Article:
assert is **at least a branch with a function call**; depending on the assert
backend, that function call may take several arguments (like the message, the
file line number, the module, etc). These function calls can take 10-20 bytes
or more of ROM each. Thus, there is a balance to be struct between ``DCHECK_*``
and ``CHECK_*``.
Pigweed uses these conventions to decide between ``CHECK_*`` and ``DCHECK_*``:
- **Prefer to use CHECK_* at public API boundaries** of modules, where an
invalid value is a clear programmer bug. In certain cases use ``DCHECK_*`` to
keep binary size small when in production; for example, in modules with a
large public API surface, or modules with many inlined functions in headers.
- **Avoid using CHECK_* macros in headers.** It is still OK to use ``CHECK_*``
macros in headers, but carefully consider the cost, since inlined use of the
``CHECK_*`` macros in headers will expand to the full assert cost for every
translation unit that includes the header and calls the function with the
``CHECK_*`` instance. ``DCHECK_*`` macros are are better, but even they come
at a cost, since it is preferable to be able to compile a binary in debug
mode for as long as possible on the road to production.
- **Prefer to use DCHECK_* variants for internal asserts** that attempt to
catch module-author level programming errors. For example, use DCHECKs to
verify internal function preconditions, or other invariants that should
always be true but will likely never fire in production. In some cases using
``CHECK_*`` macros for internal consistency checking can make sense, if the
runtime cost is low and there are only a couple of instances.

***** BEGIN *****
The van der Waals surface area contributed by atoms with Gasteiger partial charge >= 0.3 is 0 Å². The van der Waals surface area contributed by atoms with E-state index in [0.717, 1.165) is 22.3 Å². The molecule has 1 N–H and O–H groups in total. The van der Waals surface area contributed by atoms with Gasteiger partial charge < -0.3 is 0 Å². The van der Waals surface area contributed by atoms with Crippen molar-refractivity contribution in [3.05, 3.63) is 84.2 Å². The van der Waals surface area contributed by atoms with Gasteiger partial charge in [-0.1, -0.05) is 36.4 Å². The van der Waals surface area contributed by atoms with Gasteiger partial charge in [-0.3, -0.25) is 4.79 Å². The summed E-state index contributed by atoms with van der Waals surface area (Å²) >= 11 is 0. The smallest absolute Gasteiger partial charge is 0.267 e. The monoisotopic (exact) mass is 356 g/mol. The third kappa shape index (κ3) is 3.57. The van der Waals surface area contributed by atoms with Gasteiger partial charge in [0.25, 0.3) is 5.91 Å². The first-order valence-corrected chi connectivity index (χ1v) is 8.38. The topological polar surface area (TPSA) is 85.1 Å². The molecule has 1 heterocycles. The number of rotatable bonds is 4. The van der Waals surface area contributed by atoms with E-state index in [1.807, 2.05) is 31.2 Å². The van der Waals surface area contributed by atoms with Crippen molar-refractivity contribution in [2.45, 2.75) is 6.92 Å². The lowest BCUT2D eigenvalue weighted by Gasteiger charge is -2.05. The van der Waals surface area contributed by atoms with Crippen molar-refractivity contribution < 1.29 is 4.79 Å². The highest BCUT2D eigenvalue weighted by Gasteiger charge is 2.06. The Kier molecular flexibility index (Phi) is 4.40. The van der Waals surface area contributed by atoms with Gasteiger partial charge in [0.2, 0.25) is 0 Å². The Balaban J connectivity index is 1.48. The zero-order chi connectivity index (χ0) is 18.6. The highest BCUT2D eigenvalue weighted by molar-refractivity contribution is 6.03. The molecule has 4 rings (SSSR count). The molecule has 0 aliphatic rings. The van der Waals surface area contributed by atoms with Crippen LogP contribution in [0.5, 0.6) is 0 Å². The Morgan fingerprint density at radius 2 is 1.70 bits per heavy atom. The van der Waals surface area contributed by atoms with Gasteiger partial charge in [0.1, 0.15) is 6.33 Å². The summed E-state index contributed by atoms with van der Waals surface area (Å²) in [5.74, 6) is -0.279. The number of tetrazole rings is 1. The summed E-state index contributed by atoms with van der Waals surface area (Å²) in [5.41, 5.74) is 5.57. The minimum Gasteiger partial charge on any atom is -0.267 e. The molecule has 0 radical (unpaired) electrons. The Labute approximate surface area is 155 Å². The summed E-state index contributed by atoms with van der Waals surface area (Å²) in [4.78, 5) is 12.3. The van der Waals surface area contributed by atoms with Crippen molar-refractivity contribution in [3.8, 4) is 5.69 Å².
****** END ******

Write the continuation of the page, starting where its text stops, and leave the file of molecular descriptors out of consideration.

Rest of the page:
.. tip::
**Do not return error status codes for obvious API misuse**
Returning an error code may **mask the earliest sign of a bug** because
notifying the developer of the problem depends on correct propagation of the
error to upper levels of the system. Instead, prefer to use the ``CHECK_*``
or ``DCHECK_*`` macros to ensure a prompt termination and warning to the
**Error status codes should be reserved for system misbehaviour or expected
exceptional cases**, like a sensor is not yet ready, or a storage subsystem
is full when writing. Doing ``CHECK_*`` assertions in those cases would be a
mistake; so use error codes in those cases instead.
How should objects be asserted against or compared?
Unfortunately, there is no native mechanism for this, and instead the way to
assert object states or comparisons is with the normal ``PW_CHECK_*`` macros
that operate on booleans, ints, and floats.
This is due to the requirement of supporting C and also tokenization. It may be
possible support rich object comparisons by defining a convention for
stringifying objects; however, this hasn't been added yet. Additionally, such a
mechanism would not work well with tokenization. In particular, it would
require runtime stringifying arguments and rendering them with ``%s``, which
leads to binary bloat even with tokenization. So it is likely that a rich
object assert API won't be added.
Why was the assert facade designed this way?
The Pigweed assert API was designed taking into account the needs of several
past projects the team members were involved with. Based on those experiences,
the following were key requirements for the API:
1. **C compatibility** - Since asserts are typically invoked from arbitrary
contexts, including from vendor or third party code, the assert system must
have a C-compatible API. Some API functions working only in C++ is
acceptable, as long as the key functions work in C.
2. **Capturing both expressions and values** - Since asserts can trigger in
ways that are not repeatable, it is important to capture rich diagnostic
information to help identifying the root cause of the fault. For asserts,
this means including the failing expression text, and optionally also
capturing failing expression values. For example, instead of capturing an
error with the expression (``x < y``), capturing an error with the
expression and values(``x < y, with x = 10, y = 0``).
3. **Tokenization compatible** - It's important that the assert expressions
support tokenization; both the expression itself (e.g. ``a < b``) and the
message attached to the expression. For example: ``PW_CHECK(ItWorks(), "Ruh